News about renewable energy and electric vehicles
How to

How Las Vegas Casinos Are Embracing Environmental Issues

Las Vegas casinos have become more interested to protect the environment

If there is one thing that Las Vegas is known for, it is the aura of excess that comes with an economy that is built so heavily on casinos and gaming. According to the Las Vegas Sun, water usage has dropped across the city but the wealthier residents continue to use more than their fair share, a serious issue for a city in the middle of a desert.

The perception that all casinos are damaging to the environment is one that many are keen to see change. People around the world still want to travel, but the impact of their vacations on the environment is an increasingly important factor in choosing their destinations, to the point where the New York Times put out a list of ways to travel and minimize your carbon footprint.

Casinos like Turtle Creek Casino in Michigan have used planned refurbishments to create a more environmentally-friendly build, with lots of windows to increase energy efficiency and reduce power consumption.

Bally’s is another massive casino in Las Vegas that is looking to cut its water usage. The hotel and casino is well-known for its entertainment offerings. In fact, Bally’s will co-host the World Series Of Poker this year with Paris, both of which are part of the Caesars Entertainment Group.

Each hotel that Caesars owns, which includes Harrah’s, the Flamingo, and, of course, Caesars Palace, were tasked with cutting water consumption by 25 per cent by the year 2025, showing a forward-thinking commitment to reducing their impact on the local environment. That’s great news for the ethically-minded poker players, such as the environmentally-minded Dan Negreanu.

All along the Las Vegas Strip, you can see the effects of this water conservation mindset. Gone is the lush green grass outside, which was the number one source of water wastage in the city for years. While grass almost immediately loses water to the air or to the ground, preventing it from being reclaimed or recycled, native trees and cactus require significantly less water to thrive and have the added bonus of accentuating the local flora for visitors.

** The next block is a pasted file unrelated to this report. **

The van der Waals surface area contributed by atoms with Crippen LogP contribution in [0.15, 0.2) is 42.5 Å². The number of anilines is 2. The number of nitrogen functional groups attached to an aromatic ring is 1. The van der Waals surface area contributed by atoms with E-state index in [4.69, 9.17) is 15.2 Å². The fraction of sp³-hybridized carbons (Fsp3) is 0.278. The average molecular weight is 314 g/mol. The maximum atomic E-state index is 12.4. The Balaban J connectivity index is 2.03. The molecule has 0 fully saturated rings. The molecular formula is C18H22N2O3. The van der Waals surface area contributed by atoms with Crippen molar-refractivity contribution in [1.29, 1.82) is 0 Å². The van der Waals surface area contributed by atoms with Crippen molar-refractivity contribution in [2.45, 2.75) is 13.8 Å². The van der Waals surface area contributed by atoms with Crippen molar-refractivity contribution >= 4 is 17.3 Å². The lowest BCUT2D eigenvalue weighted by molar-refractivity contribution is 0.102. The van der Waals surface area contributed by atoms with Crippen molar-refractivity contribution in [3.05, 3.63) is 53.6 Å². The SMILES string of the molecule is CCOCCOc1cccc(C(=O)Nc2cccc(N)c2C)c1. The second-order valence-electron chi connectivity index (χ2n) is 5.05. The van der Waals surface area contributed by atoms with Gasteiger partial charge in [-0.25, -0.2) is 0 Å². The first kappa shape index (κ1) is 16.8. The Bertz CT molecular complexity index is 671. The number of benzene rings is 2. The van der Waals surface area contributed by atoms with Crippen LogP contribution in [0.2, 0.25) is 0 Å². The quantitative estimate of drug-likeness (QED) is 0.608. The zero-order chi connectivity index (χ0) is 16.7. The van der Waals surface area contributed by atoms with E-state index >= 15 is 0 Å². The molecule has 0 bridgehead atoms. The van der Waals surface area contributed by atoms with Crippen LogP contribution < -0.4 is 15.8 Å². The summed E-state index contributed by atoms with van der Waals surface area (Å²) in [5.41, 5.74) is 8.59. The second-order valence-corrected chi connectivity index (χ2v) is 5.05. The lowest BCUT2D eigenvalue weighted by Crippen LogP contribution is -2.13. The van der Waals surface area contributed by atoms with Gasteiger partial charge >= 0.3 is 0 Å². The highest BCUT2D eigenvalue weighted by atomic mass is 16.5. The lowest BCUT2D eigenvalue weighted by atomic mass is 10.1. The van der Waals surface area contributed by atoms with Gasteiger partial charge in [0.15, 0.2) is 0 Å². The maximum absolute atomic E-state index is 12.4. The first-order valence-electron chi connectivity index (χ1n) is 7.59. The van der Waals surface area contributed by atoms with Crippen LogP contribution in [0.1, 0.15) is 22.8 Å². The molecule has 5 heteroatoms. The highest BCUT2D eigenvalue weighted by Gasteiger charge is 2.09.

There’s more; a decision by the Public Utilities Commission of Nevada (PUCN) recently allowed three major casino operations to leave the NV Energy market. This meant the trio, namely Sands Corp, MGM Resorts and Wynn Resorts, are now able to explore alternative methods of powering their locations, including solar or wind power.

When you consider the bright lights use an awful lot of energy, it is refreshing to know that change is afoot, even if it is not obvious right now. The Luxor Beam, which projects out from the top of the pyramid-shaped casino, is one of the worst offenders when it comes to excess consumption.

It uses 40,000-watt bulbs to maintain its strong beam, lighting up the night sky. Whilst solar power is unlikely to power that alone, the position of the city in the desert means other lights may eventually run purely on solar power.

How long these initiatives stay in place will depend entirely on how successful they are, and if customers continue to return to the casinos. These venues are betting heavily on the idea that players care enough about the environment that it will influence their destination choices.

If you’re looking for how you can make your home more energy-efficient all throughout the year, check out our list of great ‘Alternative Energy Sources for Your Home’.

Article written by:

I am a writer and reporter for the clean energy sector, I cover climate change issues, new clean technologies, sustainability and green cars. Danny Ovy

© 2012 - 2024 -